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Questions raised over church’s response to paedophile preacher Frank Houston

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A high-ranking member of the Pentecostal church has defended the movement’s handling of paedophile preacher Frank Houston, saying is was shielding parishioners from “possible abuse” by standing him down.

Hillsong founder Brian Houston is facing trial in Sydney’s Downing Centre Local Court, where he is fighting allegations he covered up his father Frank Houston’s sexual abuse of a young boy in the 1970s.

He has pleaded not guilty to concealing a serious indictable offence and has denied being part of a cover-up, arguing he was abiding by the victim’s wishes when he did not go to authorities.

Brett Sengstock was sexually assaulted by Frank Houston, who was at the time a New Zealand-based preacher, inside his family’s Coogee home in January 1970.

Mr Houston learned of his father’s abuse of the boy in 1999 and the case is hinging on whether he had a “reasonable excuse” to not pass on the information to police.

Mr Sengstock has denied telling Mr Houston that he did not want to go to the authorities.

Pastor Keith Ainge was in 1999 a member of the national executive of the Assemblies of God when Brian Houston called an urgent meeting at Sydney Airport to discuss revelations that Frank Houston had abused the boy.

Mr Ainge, who was the AOG national secretary at the time, has previously told the court that Brian Houston told the meeting that “the victim was not wanting to have his name released to anyone” and that “he wanted to keep it quiet”.

The AOG board decided that Frank Houston would be stood down, would enter into its “restoration program”, would refrain from preaching for 12 months and would be offered counselling and support, the court heard last week.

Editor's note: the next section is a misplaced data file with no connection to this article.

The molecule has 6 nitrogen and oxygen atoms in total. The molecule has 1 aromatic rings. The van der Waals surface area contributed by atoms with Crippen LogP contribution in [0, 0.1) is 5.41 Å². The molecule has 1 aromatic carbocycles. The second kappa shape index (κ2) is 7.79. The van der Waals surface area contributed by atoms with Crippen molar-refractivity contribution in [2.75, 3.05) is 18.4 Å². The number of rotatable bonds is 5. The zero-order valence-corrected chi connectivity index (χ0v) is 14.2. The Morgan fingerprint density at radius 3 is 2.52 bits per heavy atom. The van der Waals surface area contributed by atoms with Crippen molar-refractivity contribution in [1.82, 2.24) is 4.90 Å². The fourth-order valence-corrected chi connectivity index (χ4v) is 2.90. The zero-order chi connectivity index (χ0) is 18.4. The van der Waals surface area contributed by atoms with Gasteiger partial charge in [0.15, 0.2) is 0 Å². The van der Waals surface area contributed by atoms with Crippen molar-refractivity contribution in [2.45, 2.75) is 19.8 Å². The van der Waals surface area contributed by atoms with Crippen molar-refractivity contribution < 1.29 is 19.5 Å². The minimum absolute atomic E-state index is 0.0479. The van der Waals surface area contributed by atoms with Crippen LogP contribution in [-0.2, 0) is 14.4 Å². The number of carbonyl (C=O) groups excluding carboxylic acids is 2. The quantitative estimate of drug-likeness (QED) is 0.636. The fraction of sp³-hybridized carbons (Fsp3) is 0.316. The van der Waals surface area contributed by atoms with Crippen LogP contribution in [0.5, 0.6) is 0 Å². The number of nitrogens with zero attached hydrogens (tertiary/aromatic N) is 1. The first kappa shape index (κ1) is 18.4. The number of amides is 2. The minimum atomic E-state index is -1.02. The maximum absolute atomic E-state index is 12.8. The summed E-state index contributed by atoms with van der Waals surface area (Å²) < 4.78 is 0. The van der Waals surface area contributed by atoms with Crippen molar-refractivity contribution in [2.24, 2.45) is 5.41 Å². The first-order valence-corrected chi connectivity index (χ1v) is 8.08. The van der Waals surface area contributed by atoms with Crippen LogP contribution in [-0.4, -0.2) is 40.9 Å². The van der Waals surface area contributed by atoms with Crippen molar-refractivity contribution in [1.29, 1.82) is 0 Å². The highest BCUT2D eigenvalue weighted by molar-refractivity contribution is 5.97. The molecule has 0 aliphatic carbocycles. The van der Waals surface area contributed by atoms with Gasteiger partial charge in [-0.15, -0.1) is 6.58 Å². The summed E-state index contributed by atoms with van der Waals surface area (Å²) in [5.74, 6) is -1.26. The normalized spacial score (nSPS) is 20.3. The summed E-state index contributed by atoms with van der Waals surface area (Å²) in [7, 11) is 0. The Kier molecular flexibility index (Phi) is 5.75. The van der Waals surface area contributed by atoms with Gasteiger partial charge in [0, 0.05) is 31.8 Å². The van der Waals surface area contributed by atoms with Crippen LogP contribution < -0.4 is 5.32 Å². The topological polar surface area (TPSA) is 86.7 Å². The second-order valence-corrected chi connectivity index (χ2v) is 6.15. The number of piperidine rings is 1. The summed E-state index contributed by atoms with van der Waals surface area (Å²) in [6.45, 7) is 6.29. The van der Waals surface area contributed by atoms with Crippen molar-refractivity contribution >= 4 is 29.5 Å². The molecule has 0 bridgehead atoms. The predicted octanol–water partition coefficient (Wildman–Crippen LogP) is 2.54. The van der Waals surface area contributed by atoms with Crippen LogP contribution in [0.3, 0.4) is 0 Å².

The court has heard that Frank Houston was dismissed from the church in late 1999 after having his credentials removed by his son Brian.

Mr Ainge told the court Mr Frank Houston’s credentials were removed as a “protective measure” to stop him carrying out “possible abuse”.

Under the terms of his punishment, he was still allowed to enter churches, but was not allowed to preach as a minister.

“How does that protect somebody from possible child abuse?” Magistrate Gareth Christofi asked.

“I guess reducing the exposure would be the only thing that I’d suggest … A minister is in a position of power,” Mr Ainge said.

“There’s an authority that comes with being a minister. And by removing the credentials, you remove the authority, which in some way removes the threat.”

According to minutes from the December 1999 meeting, the AOG had obtained legal advice indicating it did not have to disclose the matter to police because by that time Mr Sengstock was in his 30s and could make his own complaint.

Mr Ainge told the court on Tuesday morning that, with the benefit of hindsight, the AOG national executive should have sought to check that Mr Sengstock wanted neither to be identified, nor take part in a church investigation.

Mr Ainge told the court that it was Brian Houston who told the meeting that the victim did not want to come forward to speak with either police or the church.

Asked whether anybody – who did not have a possible conflict of interest – attempted to verify the information, Mr Ainge said: “With the benefit of hindsight, we should have done that.

“We believed the evidence Brian was giving us was correct and we were working on the basis that the victim didn’t want to be identified and didn’t want to be contacted by the church.

“We were working with his wishes.”

He told the court he considered Brian Houston trustworthy and had no reason to doubt his statements about Mr Sengstock’s wishes.

The court heard that in November 2000, the Australian Assemblies of God was approached by New Zealand counterparts about allegations that Frank Houston had sexually abused other boys in New Zealand decades earlier.

“Before that meeting, Brian Houston had drawn to your attention the fact that the New Zealand AOG had information about his father apparently having committed offences back in the 1970s,” defence barrister Phillip Boulten asked.

“That’s correct,” Mr Ainge replied.

The trial continues on Wednesday.

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